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A closing argument should be like opening a door, not closing one.
After writing a brief to persuade your audience, you want to finish it by inviting your reader to step through that door to reach your conclusion. It should be more than compelling; it should be impossibly irresistible.
This post is about how to do it. If you have read this far, then you are ready for that next step:
Take a page from Charles Dickens, the author of the David Copperfield novel and a master at leading readers to the next chapter. That's because the book was first published as a serial in monthly installments. He had to end each chapter with his audience begging for more.
Most legal writers often have readers who are begging them to stop. Just ask any judge who prioritizes required reading by thickness of the briefs. They really do not want to read them all -- and sometimes they don't.
So for those who just skip to the end, closing arguments are really important. Bryan Garner, writing for the ABA Journal, warns against repeating the same arguments and words. He suggests a "pithy summary" that contains a couple of catchy words.
"The point is to find some way of making your points a little differently at the end," he said. This fits well with the general advice for persuasive writing, which is to follow Hemingway's example.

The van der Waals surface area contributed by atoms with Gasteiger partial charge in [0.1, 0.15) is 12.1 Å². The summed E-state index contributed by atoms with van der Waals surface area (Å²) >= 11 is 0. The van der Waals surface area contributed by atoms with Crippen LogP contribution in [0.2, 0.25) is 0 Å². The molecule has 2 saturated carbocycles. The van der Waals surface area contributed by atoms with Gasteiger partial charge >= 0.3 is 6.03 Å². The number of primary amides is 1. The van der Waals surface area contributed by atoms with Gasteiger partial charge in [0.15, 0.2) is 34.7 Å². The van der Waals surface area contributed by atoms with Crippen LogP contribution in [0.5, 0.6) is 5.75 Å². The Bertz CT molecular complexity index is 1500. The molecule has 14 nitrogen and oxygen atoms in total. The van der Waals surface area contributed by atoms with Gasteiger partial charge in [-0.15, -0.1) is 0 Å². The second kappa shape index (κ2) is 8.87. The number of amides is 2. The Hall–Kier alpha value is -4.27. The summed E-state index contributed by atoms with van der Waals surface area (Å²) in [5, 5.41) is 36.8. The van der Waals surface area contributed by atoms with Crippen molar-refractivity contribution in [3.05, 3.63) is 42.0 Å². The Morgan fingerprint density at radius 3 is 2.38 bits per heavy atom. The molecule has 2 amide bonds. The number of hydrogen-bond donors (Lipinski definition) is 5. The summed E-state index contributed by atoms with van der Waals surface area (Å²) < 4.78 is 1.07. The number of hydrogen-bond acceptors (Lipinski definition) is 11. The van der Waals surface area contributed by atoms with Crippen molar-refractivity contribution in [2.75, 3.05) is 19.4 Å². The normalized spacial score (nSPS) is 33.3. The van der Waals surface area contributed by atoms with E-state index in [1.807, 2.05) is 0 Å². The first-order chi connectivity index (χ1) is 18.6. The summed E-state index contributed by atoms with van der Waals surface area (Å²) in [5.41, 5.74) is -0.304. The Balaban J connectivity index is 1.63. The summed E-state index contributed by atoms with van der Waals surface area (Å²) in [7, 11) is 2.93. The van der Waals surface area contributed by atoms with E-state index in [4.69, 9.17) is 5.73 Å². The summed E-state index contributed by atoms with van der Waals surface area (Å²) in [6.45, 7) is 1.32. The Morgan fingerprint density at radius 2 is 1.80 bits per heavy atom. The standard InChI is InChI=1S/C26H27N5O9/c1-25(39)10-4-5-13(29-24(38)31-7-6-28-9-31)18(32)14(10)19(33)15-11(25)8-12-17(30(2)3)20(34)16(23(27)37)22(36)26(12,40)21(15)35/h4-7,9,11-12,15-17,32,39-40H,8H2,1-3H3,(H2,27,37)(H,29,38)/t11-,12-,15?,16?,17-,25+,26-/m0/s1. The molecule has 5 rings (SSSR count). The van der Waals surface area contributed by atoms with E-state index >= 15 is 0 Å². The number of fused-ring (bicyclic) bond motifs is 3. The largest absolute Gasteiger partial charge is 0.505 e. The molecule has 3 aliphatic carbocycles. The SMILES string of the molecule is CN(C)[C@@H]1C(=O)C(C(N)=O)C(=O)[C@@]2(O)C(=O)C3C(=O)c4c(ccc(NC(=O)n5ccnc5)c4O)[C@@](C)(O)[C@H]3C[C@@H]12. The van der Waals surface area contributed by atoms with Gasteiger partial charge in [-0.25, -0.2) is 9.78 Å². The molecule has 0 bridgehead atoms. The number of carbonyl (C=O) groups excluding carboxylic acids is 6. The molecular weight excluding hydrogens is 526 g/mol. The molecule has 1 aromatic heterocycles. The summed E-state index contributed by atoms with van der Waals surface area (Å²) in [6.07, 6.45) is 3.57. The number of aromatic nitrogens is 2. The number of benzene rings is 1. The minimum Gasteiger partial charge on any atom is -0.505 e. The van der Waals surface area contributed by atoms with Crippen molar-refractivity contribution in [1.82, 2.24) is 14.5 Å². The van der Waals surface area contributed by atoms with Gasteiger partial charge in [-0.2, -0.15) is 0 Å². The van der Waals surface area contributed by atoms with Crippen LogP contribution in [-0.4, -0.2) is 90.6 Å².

Garner also recommends taking time to rewrite. Taking a break can help you re-orient and see the brief for what it is: a mess of words or persuasive poetry.
Daniel Real, an assistant professor the Creighton School of Law, says to let your words sit for a day. "Then review it and identify matters that need to be revised or edited," he wrote for the ABA.
In rewriting, you may find a different ending to your story than you originally planned. If you have a fresh perspective, that's fantastic because you want your reader to see it that way, too.
In the end, you want your audience to say, "wow, that's right," not "thank goodness, that's over."
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